a continuation of “Golem in the Catacombs” When living beings are separated from their own expressions, gestures, tools, and traditions, they are reduced to golem, mere bodies, and every influence that these things, once a part of their being and now expropriated by the category of “apparatus”, exercise over them is now read as a …
Carnival and Cannibal, Ventriloquous Evil Baudrillard, Jean. London, New York, Calcutta: Seagull Books, 2010 92 Pages. More than others, Anarchists seem to suffer most under the Reign of Stupidity. Stupidity reigns, has always reigned and according to Jean Baudrillard, it is virtually a perk of holding office. Stupidity is what he says Power does to …
“Voice 1: Howls for Sade, a film by Guy-Ernest Debord. Voice 2: Howls for Sade is dedicated to Gil J Wolman.” – opening of Debord’s Howls for Sade 1 (On a street corner, then running down the street) Old Alciphron: Sorry I’m late. I’m always late to these things! Young Alciphron: Don’t worry, older one. I’m …
“There were always men who practiced this philosophy. For it seems to be in some ways a universal philosophy, and the most natural.” – Julian the Apostate 1 Some months ago, I discovered a series of books on ancient philosophies produced by the University of California Press, with lovely details of Baroque paintings reproduced on …
I’m going to wager that you know someone who has read more science fiction and/or fantasy novels than I have. In fact, you might be that person. I don’t live in the world of sf/fantasy; however, I’ve been vacationing there off and on for the past several years. I know a little bit about it, …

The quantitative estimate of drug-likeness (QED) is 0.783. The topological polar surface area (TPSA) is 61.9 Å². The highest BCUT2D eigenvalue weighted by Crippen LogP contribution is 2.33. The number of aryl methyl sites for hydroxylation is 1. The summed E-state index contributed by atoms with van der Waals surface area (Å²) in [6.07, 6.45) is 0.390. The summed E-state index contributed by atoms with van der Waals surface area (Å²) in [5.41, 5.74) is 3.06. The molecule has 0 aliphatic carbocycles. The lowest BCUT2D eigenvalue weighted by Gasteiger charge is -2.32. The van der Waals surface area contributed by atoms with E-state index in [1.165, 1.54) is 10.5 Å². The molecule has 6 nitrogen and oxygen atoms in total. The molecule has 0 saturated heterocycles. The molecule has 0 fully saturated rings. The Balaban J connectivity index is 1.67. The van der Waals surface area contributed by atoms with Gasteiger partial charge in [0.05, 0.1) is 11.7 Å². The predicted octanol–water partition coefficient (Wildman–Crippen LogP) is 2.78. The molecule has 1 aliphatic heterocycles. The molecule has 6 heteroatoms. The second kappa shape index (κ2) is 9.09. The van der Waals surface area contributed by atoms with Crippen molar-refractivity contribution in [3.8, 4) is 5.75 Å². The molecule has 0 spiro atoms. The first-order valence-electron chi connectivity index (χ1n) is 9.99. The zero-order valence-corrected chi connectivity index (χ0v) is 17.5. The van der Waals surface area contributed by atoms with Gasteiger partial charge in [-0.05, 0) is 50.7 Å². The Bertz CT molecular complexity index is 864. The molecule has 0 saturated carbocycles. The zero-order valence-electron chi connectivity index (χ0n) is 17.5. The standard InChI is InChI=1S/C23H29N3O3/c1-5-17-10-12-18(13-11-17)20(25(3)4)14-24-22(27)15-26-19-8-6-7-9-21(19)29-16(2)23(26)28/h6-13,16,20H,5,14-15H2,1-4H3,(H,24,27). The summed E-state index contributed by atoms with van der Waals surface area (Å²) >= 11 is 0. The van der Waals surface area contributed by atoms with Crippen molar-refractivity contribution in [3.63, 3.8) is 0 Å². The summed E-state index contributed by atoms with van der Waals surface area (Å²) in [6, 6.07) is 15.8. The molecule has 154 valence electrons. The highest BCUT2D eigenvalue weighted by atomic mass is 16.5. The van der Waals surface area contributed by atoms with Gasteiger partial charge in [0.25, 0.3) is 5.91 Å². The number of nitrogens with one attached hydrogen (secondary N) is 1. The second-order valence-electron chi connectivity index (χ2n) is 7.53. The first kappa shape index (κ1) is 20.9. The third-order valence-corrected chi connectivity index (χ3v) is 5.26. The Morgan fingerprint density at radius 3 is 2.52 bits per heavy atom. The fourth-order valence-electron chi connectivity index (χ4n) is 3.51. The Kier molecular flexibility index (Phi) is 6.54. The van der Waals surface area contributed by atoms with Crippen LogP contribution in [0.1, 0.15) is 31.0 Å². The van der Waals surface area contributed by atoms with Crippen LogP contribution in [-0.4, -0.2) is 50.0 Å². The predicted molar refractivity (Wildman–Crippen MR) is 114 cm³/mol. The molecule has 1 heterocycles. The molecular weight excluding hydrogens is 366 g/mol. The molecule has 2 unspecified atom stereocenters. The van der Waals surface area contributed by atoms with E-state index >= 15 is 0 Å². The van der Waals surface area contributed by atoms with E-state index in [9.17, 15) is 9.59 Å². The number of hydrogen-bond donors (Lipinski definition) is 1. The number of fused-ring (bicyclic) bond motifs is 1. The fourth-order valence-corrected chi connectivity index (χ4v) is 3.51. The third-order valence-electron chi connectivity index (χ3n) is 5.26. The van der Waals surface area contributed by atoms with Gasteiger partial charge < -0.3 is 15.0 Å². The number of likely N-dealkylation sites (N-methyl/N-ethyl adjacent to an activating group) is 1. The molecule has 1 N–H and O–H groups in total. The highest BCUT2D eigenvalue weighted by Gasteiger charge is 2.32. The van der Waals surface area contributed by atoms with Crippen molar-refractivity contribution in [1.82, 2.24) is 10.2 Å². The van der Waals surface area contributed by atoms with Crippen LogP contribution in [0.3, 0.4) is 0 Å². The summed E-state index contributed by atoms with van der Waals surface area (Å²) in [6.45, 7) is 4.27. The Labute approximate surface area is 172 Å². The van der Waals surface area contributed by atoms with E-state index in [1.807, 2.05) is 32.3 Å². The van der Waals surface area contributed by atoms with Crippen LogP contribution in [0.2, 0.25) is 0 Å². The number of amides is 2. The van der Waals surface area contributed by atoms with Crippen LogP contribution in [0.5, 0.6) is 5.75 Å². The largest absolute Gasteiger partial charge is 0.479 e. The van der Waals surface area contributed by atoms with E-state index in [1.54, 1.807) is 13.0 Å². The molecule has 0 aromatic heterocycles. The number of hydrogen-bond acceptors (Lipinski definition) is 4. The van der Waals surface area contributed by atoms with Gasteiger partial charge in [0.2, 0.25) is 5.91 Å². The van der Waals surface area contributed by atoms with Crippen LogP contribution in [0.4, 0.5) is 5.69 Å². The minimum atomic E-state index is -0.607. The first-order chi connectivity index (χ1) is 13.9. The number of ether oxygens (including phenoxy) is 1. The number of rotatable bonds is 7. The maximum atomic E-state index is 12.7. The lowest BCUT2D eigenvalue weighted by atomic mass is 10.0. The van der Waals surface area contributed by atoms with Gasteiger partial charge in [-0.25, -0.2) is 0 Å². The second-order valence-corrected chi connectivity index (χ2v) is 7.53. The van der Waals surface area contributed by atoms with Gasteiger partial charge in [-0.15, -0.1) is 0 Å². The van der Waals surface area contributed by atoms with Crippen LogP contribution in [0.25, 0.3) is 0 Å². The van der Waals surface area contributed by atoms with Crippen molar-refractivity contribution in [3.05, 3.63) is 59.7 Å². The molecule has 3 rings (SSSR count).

A Review of Postmodernism is Not What You Think Postmodernism Is Not What You Think by Charles Lemert, 1997. Malden, MA: Blackwell Publishers, 185 pages (first edition) This first edition of Postmodernism is not what you think was written over 13 years ago, just before the “event” that changed everything. A proud and bright icon …
A polemical review of Hans Fallada’s Alone in Berlin
White has declared his intention of piling up as much pressure as possible on the Queen Bishop file and on the Queen Bishop Pawn. Black must meet that threat by bringing all his resources to bear on defense of th efile, or int=stitute a counter-attack vigorous enough to divert White’s forces from assault
Logical Chess: Move by Move Irving Chernev
“Resistance is the present state of an interpretation of the subject. It is the manner in which, at the same time, the subject interprets the point he’s got to. … It simply means that he [the patient] cannot move any faster.”
The Seminar. Book II. The Ego in Freud’s Theory and in the Technique of Psychoanalysis Lacan, Jacques.
A cartography of The Coming Insurrection, Tiqqun, and their Party
“I didn’t come to praise Caesar, but to bury him.”
The Emperor is missing some clothes